Boston Dynamics Retires Its Hydraulic Atlas Humanoid Robot

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Key Takeaways

  • Boston Dynamics retires its Atlas robot, initially designed for disaster rescue, after a decade of advancements.
  • Atlas evolved from basic mobility to performing complex maneuvers like jumps and flips, with its progress showcased in selective demos.
  • Despite retiring Atlas amid growing competition from advanced humanoid robots, Boston Dynamics continues developing other robotic models.

Boston Dynamics has revealed that it’s retiring the hydraulic Atlas humanoid robot it unveiled in July 2013.

The company didn’t explain why it was ending use of Atlas, but said it was time for the hydraulic robot to “kick back and relax.” The brand shared a video (below) highlighting its automaton’s highlights throughout the years, including failures that showed its limitations.

The machine was originally built for the DARPA Robotics Challenge, which was meant to spur development of disaster rescue robots. Atlas was barely capable of walking and fell often, but it was still ahead at a time when human-like automatons were still very new.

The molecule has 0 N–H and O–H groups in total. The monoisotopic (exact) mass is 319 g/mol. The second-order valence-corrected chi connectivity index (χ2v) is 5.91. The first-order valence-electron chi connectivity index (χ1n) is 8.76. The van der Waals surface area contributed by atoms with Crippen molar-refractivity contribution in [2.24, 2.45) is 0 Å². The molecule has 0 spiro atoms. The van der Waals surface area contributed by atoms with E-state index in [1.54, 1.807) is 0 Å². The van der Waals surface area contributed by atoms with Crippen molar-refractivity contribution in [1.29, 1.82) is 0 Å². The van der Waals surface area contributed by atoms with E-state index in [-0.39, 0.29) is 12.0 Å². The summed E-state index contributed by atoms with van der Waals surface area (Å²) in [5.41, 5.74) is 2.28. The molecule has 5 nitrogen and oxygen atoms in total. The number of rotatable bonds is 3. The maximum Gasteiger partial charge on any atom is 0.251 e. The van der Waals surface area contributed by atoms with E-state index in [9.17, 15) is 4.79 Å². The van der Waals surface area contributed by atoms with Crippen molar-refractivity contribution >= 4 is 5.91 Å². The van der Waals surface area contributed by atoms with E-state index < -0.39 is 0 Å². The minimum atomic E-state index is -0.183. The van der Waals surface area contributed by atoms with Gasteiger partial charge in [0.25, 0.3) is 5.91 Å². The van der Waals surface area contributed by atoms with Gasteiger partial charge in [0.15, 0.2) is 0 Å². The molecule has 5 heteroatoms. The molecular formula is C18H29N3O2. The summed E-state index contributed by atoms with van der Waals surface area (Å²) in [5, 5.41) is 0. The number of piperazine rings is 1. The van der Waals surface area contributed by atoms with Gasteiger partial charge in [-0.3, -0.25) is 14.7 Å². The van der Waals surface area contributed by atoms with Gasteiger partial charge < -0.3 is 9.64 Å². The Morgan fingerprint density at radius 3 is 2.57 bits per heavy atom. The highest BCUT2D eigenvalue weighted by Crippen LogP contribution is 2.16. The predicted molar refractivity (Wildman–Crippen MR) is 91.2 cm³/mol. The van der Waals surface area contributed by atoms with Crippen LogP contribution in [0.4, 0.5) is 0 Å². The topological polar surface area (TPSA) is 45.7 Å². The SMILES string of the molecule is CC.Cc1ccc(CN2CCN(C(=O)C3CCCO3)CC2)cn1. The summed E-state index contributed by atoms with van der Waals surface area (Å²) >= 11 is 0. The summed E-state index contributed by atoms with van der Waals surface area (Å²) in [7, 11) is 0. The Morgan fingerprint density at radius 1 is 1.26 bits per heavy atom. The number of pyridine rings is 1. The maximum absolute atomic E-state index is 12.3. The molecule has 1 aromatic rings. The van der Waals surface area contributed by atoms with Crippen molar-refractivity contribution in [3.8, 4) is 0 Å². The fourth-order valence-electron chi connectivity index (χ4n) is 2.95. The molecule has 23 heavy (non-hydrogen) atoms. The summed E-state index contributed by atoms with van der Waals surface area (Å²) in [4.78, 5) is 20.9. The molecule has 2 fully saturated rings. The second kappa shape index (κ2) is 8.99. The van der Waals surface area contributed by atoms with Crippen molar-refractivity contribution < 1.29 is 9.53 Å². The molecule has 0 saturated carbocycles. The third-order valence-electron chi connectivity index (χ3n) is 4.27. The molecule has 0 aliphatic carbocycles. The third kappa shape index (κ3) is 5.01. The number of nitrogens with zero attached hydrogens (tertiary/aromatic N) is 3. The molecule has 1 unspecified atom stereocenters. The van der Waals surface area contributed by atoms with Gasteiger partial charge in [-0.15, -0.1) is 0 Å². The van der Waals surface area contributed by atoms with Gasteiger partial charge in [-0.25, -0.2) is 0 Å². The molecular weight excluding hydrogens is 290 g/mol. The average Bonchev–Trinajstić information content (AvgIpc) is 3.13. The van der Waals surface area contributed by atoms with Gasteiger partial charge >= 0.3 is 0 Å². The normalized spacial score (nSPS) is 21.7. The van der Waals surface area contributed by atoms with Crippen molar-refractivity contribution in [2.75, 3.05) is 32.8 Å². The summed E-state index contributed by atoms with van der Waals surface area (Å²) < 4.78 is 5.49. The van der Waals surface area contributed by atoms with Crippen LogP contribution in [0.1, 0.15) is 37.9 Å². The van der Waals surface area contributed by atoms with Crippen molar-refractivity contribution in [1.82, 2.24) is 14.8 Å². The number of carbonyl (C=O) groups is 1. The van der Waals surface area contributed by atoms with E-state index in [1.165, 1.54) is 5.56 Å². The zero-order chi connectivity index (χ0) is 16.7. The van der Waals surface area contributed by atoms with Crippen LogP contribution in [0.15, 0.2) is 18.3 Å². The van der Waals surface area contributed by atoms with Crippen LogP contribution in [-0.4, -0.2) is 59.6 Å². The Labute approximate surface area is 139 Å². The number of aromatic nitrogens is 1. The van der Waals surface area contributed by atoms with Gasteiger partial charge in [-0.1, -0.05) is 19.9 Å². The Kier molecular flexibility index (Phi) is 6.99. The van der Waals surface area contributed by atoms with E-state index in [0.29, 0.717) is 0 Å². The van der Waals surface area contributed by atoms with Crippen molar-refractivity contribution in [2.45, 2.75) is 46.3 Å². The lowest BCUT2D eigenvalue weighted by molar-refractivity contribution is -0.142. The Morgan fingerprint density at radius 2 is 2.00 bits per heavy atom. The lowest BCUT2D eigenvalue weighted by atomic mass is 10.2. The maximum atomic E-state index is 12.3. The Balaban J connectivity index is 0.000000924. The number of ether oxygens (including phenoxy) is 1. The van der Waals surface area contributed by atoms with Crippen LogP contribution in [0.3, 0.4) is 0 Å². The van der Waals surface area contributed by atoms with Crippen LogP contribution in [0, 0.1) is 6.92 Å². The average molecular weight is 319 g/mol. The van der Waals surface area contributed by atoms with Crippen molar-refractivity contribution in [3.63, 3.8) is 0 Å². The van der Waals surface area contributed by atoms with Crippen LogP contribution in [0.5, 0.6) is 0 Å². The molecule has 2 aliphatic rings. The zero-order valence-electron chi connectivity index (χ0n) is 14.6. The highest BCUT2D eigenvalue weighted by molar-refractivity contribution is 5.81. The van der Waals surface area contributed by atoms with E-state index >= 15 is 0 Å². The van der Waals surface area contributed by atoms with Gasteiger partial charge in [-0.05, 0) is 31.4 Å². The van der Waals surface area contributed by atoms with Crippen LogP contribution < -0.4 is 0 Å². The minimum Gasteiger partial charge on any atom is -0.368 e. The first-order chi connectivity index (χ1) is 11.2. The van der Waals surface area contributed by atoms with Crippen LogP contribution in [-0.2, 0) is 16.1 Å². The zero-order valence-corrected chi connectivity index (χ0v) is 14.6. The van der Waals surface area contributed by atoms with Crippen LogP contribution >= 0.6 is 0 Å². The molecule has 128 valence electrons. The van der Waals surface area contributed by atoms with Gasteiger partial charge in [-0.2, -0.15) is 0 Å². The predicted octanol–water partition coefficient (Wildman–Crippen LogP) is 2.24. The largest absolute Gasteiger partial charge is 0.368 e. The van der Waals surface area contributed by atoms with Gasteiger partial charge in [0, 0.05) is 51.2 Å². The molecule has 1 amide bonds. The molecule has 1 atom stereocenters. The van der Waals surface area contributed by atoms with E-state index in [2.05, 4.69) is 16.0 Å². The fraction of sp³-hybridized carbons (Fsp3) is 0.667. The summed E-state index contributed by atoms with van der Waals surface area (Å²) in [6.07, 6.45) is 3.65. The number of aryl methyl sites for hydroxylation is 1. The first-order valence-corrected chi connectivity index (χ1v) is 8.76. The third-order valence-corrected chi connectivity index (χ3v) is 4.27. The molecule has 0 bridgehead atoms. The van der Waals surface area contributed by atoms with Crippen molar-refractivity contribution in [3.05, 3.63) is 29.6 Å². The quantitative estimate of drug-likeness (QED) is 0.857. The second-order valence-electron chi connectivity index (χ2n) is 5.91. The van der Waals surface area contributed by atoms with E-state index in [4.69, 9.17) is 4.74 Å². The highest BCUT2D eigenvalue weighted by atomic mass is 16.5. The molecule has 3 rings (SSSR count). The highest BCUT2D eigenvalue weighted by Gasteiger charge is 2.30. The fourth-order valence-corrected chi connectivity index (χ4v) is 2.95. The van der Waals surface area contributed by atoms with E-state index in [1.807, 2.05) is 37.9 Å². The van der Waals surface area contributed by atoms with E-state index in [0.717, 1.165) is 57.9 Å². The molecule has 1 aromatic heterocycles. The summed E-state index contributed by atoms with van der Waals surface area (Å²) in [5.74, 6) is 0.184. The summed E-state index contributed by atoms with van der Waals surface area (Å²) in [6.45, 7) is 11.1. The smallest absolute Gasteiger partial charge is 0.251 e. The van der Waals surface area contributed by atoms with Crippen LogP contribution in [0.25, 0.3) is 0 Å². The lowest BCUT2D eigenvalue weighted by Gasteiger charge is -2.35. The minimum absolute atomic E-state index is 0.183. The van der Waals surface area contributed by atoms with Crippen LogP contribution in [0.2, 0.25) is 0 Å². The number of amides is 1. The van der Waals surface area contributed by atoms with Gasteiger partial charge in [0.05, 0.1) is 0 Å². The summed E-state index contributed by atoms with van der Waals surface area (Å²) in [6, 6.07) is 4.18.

Over time, Boston Dynamics improved Atlas to the point where it could perform complex maneuvers such as jumps and flips. The company’s popular demo videos were often tightly choreographed and didn’t usually include the bots’ missteps, but they showed a design that was quickly becoming practical for work.

TechCrunch noted that a February video hinted at possible “real work” that combined Atlas’ agility and strength with modern perception technology. It’s not known if the company was serious about selling its design.

Boston Dynamics (which Hyundai bought in 2021) is still commercializing its Spot and Stretch robots, and has built custom models like Alaska Airport’s Aurora. This also doesn’t rule out a follow-up humanoid robot with more advanced capabilities.

Even so, the timing is unusual. The pioneer is facing heated competition in the humanoid robot space, including Apptronik’s Apollo, Sanctuary AI’s Phoenix, and Tesla’s Optimus. These newer entrants are increasingly geared around truly autonomous operation and for handling a wide range of tasks. Boston Dynamics is retiring Atlas right as many rival robots are just coming into their own.